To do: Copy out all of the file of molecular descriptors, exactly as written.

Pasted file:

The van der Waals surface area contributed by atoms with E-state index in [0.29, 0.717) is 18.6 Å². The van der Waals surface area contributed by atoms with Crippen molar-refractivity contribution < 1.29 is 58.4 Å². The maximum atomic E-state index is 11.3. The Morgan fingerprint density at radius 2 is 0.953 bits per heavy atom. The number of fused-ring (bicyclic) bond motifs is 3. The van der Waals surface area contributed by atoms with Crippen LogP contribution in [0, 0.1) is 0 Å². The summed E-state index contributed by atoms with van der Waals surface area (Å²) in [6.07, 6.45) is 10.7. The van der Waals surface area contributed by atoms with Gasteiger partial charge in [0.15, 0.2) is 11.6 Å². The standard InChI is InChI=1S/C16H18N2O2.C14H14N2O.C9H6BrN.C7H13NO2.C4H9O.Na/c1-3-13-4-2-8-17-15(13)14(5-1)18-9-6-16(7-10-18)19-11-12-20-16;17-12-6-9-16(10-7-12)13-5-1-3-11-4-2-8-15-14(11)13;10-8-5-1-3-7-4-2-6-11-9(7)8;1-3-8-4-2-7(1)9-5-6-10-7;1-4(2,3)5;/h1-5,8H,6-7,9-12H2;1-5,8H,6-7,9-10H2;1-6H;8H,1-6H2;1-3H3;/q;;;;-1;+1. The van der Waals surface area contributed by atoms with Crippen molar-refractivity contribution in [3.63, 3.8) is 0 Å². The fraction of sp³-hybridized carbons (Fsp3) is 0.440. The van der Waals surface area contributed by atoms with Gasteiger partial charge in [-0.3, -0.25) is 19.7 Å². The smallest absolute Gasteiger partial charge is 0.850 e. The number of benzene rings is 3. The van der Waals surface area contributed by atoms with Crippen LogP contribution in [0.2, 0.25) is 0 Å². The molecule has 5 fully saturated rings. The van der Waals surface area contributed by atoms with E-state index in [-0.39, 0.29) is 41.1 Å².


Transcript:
The van der Waals surface area contributed by atoms with E-state index in [0.29, 0.717) is 18.6 Å². The van der Waals surface area contributed by atoms with Crippen molar-refractivity contribution < 1.29 is 58.4 Å². The maximum atomic E-state index is 11.3. The Morgan fingerprint density at radius 2 is 0.953 bits per heavy atom. The number of fused-ring (bicyclic) bond motifs is 3. The van der Waals surface area contributed by atoms with Crippen LogP contribution in [0, 0.1) is 0 Å². The summed E-state index contributed by atoms with van der Waals surface area (Å²) in [6.07, 6.45) is 10.7. The van der Waals surface area contributed by atoms with Gasteiger partial charge in [0.15, 0.2) is 11.6 Å². The standard InChI is InChI=1S/C16H18N2O2.C14H14N2O.C9H6BrN.C7H13NO2.C4H9O.Na/c1-3-13-4-2-8-17-15(13)14(5-1)18-9-6-16(7-10-18)19-11-12-20-16;17-12-6-9-16(10-7-12)13-5-1-3-11-4-2-8-15-14(11)13;10-8-5-1-3-7-4-2-6-11-9(7)8;1-3-8-4-2-7(1)9-5-6-10-7;1-4(2,3)5;/h1-5,8H,6-7,9-12H2;1-5,8H,6-7,9-10H2;1-6H;8H,1-6H2;1-3H3;/q;;;;-1;+1. The van der Waals surface area contributed by atoms with Crippen molar-refractivity contribution in [3.63, 3.8) is 0 Å². The fraction of sp³-hybridized carbons (Fsp3) is 0.440. The van der Waals surface area contributed by atoms with Gasteiger partial charge in [-0.3, -0.25) is 19.7 Å². The smallest absolute Gasteiger partial charge is 0.850 e. The number of benzene rings is 3. The van der Waals surface area contributed by atoms with Crippen LogP contribution in [0.2, 0.25) is 0 Å². The molecule has 5 fully saturated rings. The van der Waals surface area contributed by atoms with E-state index in [-0.39, 0.29) is 41.1 Å².